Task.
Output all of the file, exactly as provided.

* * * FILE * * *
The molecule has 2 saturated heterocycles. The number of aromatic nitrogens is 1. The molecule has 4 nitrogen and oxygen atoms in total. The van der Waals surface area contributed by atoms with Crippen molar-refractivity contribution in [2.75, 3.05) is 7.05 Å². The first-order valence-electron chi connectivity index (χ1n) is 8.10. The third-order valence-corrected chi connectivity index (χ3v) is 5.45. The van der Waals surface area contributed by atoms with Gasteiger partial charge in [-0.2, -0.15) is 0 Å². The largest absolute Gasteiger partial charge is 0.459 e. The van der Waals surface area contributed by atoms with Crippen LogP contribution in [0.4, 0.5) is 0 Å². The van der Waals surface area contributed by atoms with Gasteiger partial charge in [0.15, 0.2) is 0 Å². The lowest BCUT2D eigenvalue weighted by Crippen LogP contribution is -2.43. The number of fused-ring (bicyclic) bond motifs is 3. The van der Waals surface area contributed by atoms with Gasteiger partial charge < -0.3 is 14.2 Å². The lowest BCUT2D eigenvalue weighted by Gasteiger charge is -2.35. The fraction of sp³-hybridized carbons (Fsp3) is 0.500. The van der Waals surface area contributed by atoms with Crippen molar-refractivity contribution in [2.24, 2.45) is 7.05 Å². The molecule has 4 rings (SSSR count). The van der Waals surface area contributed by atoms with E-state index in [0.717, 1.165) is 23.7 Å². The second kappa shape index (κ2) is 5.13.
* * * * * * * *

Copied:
The molecule has 2 saturated heterocycles. The number of aromatic nitrogens is 1. The molecule has 4 nitrogen and oxygen atoms in total. The van der Waals surface area contributed by atoms with Crippen molar-refractivity contribution in [2.75, 3.05) is 7.05 Å². The first-order valence-electron chi connectivity index (χ1n) is 8.10. The third-order valence-corrected chi connectivity index (χ3v) is 5.45. The van der Waals surface area contributed by atoms with Gasteiger partial charge in [-0.2, -0.15) is 0 Å². The largest absolute Gasteiger partial charge is 0.459 e. The van der Waals surface area contributed by atoms with Crippen LogP contribution in [0.4, 0.5) is 0 Å². The van der Waals surface area contributed by atoms with Gasteiger partial charge in [0.15, 0.2) is 0 Å². The lowest BCUT2D eigenvalue weighted by Crippen LogP contribution is -2.43. The number of fused-ring (bicyclic) bond motifs is 3. The van der Waals surface area contributed by atoms with Gasteiger partial charge < -0.3 is 14.2 Å². The lowest BCUT2D eigenvalue weighted by Gasteiger charge is -2.35. The fraction of sp³-hybridized carbons (Fsp3) is 0.500. The van der Waals surface area contributed by atoms with Crippen molar-refractivity contribution in [2.24, 2.45) is 7.05 Å². The molecule has 4 rings (SSSR count). The van der Waals surface area contributed by atoms with E-state index in [0.717, 1.165) is 23.7 Å². The second kappa shape index (κ2) is 5.13.